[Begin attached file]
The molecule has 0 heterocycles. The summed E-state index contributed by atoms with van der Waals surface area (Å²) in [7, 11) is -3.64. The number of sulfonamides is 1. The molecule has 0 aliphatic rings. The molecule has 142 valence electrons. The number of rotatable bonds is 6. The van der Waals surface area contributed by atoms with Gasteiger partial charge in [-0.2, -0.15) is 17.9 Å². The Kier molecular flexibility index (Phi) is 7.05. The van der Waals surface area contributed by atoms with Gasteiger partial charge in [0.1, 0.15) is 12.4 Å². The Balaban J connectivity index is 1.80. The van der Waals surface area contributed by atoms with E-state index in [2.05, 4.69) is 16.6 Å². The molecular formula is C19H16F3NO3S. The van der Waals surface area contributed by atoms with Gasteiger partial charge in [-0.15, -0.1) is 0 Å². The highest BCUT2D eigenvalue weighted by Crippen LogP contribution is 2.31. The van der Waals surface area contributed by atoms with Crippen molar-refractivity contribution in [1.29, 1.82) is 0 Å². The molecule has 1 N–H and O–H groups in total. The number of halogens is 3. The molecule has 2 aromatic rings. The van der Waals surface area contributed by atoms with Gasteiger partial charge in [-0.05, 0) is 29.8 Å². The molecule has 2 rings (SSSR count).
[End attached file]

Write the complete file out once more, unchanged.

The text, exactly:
The molecule has 0 heterocycles. The summed E-state index contributed by atoms with van der Waals surface area (Å²) in [7, 11) is -3.64. The number of sulfonamides is 1. The molecule has 0 aliphatic rings. The molecule has 142 valence electrons. The number of rotatable bonds is 6. The van der Waals surface area contributed by atoms with Gasteiger partial charge in [-0.2, -0.15) is 17.9 Å². The Kier molecular flexibility index (Phi) is 7.05. The van der Waals surface area contributed by atoms with Gasteiger partial charge in [0.1, 0.15) is 12.4 Å². The Balaban J connectivity index is 1.80. The van der Waals surface area contributed by atoms with E-state index in [2.05, 4.69) is 16.6 Å². The molecular formula is C19H16F3NO3S. The van der Waals surface area contributed by atoms with Gasteiger partial charge in [-0.15, -0.1) is 0 Å². The highest BCUT2D eigenvalue weighted by Crippen LogP contribution is 2.31. The van der Waals surface area contributed by atoms with Crippen molar-refractivity contribution in [1.29, 1.82) is 0 Å². The molecule has 1 N–H and O–H groups in total. The number of halogens is 3. The molecule has 2 aromatic rings. The van der Waals surface area contributed by atoms with Gasteiger partial charge in [-0.05, 0) is 29.8 Å². The molecule has 2 rings (SSSR count).